Tuesday, September 29, 2009

Liberté, égalité, fraternité

. Tuesday, September 29, 2009

An interesting thesis from Arash Abizadeh at McGill University. Here's the abstract:

Critics of state sovereignty have typically challenged the state’s right to close its borders to foreigners by appeal to the liberal egalitarian discourse of human rights. According to the liberty argument, freedom of movement is a basic human right; according to the equality or justice argument, open borders are necessary to reduce global poverty and inequality, both matters of global justice. I argue that human rights considerations do indeed mandate borders considerably more open than is the norm today but that, no matter how radical in its critique of state sovereignty, human rights discourse fails to address a crucial feature of this ideology. It is not enough to engage in a substantive moral argument about what the state’s moral duties are. One must also address the procedural political question of who has the legitimate authority to decide what rights and duties to act on in cases of disagreement. In addition to human rights discourse, I argue, border activists must also draw on the challenge posed to the doctrine of state sovereignty by the democratic theory of popular sovereignty. According to democratic theory, the people subject to the state’s coercive exercise of political power, and not the state itself, is ultimately the sovereign arbiter of political questions. And because foreigners are subject to the state’s border laws, democratic theory requires granting them a participatory say in setting those laws.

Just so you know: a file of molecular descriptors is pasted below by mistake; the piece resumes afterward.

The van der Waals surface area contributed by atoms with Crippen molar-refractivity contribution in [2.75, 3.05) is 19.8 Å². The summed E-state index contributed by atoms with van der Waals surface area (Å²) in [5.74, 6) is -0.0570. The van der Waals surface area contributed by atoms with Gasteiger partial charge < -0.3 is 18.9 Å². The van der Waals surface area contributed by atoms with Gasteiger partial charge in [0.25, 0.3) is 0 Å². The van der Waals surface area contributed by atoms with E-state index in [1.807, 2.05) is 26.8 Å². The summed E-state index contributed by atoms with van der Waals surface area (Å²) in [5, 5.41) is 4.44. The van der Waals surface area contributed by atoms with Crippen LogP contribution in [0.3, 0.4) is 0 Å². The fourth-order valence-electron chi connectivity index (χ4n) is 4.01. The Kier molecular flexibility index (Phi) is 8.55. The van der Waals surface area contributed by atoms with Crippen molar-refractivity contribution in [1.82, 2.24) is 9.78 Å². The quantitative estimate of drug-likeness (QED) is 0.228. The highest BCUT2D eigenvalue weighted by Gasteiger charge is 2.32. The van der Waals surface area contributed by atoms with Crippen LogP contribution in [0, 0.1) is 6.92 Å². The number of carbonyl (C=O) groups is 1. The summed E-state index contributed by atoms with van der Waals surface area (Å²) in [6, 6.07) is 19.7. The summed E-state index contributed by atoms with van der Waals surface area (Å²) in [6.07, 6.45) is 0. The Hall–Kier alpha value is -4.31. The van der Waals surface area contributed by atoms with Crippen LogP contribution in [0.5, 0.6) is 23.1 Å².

Via Wilkinson, who adds:

I notice some of my interlocutors are strongly attracted to the idea that the democratic preferences of a state’s voting citizenry is decisive. I’d probably make the argument in a somewhat different way, but I suspect that Abizadeh is right that the standard liberal-democratic story about the conditions for the legitimate exercise of state coercion requires that foreigners be allowed to weigh in on policies that subject them to state force. I’m far from sure what I think about this as a practical matter, but I think he’s on to something important. I suspect that if he’s right, many border-sealers would be happy enough to reject the standard liberal-democratic story and retreat to a “We get to make these rules however we like because it’s our club, damn it!” sort of position. But that’s hard to recognize as much more than a reflex in defense of tribal privilege.

The beginnings of a new norm? I doubt it. But it's an interesting thought experiment, especially for those of us who think that the concept of state sovereignty is more valuable as a pragmatic principle than a moral principle.


Liberté, égalité, fraternité




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